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GUEST OPINION: Children are not compelled to read your signs

Picketers with the anti-abortion group Show the Truth hold graphic images opposite the Three Oaks Senior High School property in Summerside in this May 2019 file photo. - SaltWire File Photo
Picketers with the anti-abortion group Show the Truth hold graphic images opposite the Three Oaks Senior High School property in Summerside in this May 2019 file photo. - SaltWire File Photo

In response to the opinion piece written by Ms. Ann Marie Tomlin (What is the school branch’s motive?, Feb. 13), I was very pleased to read of director of the Public Schools Branch Parker Grimmer’s request for a safe zone for students at the Island’s high schools against being blindsided by what I consider predatory demonstrators. 

I was deeply upset last year when I read of adults exercising extremely poor judgment showing up at Island high schools displaying gory, graphic pictures of fetuses to high school students. 

They can lay claim that students see much more graphic things in “real life”, and peddle whatever distortions of reality they choose. The truth is students are mandated to be in school. 

The demonstrators are choosing a venue where children are compelled to be. It’s not the beach. It’s not the mall. Kids are required to be in school on the Island until they are 16 years old and if they are absent, there may be negative academic consequences. That’s why I call it predatory demonstrating. 

These demonstrators know they have a captive audience. Moreover, they care not one whit about the mental health of the children to whom they are presenting this material. They don’t know if there’s a young girl in the crowd who became pregnant through rape, had an abortion and now is thoroughly traumatized by the experience. They don’t know if there’s a young person in the crowd who has never seen such things and is likewise traumatized. 

I was a counsellor in a high school when the aldermen in the city decided to do something about the opiate epidemic by sending a speaker into the high school (never vetted by school personnel). This alleged “expert” stood up in front of students showing horribly graphic pictures of dying drug addicts, babies deformed by drug addiction, injection site sores — pictures so graphic that students were physically ill in the nurse’s office. He spoke of drug addicts in such derogatory terms that those students sitting in the audience with parents, siblings, and/or loved ones affected by drug addiction were in my office in crisis for days afterwards. In addition, he announced if you used heroin even once you would be addicted. So those students who had tried it even once and didn’t become addicted felt invincible. The destructiveness of that one event was immeasurable.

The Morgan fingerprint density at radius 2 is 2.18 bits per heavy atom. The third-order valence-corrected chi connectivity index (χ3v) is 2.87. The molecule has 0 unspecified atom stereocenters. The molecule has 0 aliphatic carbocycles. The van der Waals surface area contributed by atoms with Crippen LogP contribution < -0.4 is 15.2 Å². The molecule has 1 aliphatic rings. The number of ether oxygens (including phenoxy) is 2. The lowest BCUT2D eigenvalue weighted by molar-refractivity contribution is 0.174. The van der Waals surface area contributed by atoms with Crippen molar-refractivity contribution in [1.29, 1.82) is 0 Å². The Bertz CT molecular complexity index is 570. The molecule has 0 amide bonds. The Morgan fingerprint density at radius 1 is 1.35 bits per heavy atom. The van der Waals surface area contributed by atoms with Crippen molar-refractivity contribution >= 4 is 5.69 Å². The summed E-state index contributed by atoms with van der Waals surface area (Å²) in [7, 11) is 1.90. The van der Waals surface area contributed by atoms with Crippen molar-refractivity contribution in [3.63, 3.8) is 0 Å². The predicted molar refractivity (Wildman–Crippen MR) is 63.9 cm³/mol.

I read Ms. Ann Marie Tomlins’ guest opinion in the Guardian defending the demonstrator’s practice and attacking Mr. Grimmer’s request. I’ve had one of those “great discussions” Ms. Tomlins references. It was a “great discussion” precipitated by a hijacking by Ms. Tomlin and the chair of a writer’s group I was attending who decided to derail the gathering under the guise of “teaching” us how to write an op-ed. No prior notice of a change in the format was afforded any of the attendees, so we were as blindsided as the students at the high schools. 

Ms. Tomlins noted she is thoroughly convinced schools are teaching about abortion and school personnel are encouraging students to have abortions. When I challenged her on these beliefs, she ultimately admitted she has never seen the health curriculum of any school. I have. I know of no health curriculum that teaches about abortion as an approved method, nor have I in my 30-year plus career in education ever counselled any student to obtain an abortion, nor did I know any colleague who did. 

Finally, Ms. Tomlins has the audacity to cast herself as the victim of her own provocative behaviour. The victimizer as victim is the ultimate ploy of those determined to do as they wish despite the cost to others. How repellant. I felt utterly betrayed at the writer’s group by the chairperson. Unlike the students at school, I had the ability and means to walk out, which is exactly what I did. 

I did not and will not be held hostage to someone else’s overly determined persistence that theirs is the only opinion that matters. I certainly do not believe that minor children without the resources I had at my disposal should be held hostage by such individuals.


Laverne V. MacInnis has worked as a school counsellor and lives in Murray Harbour. 

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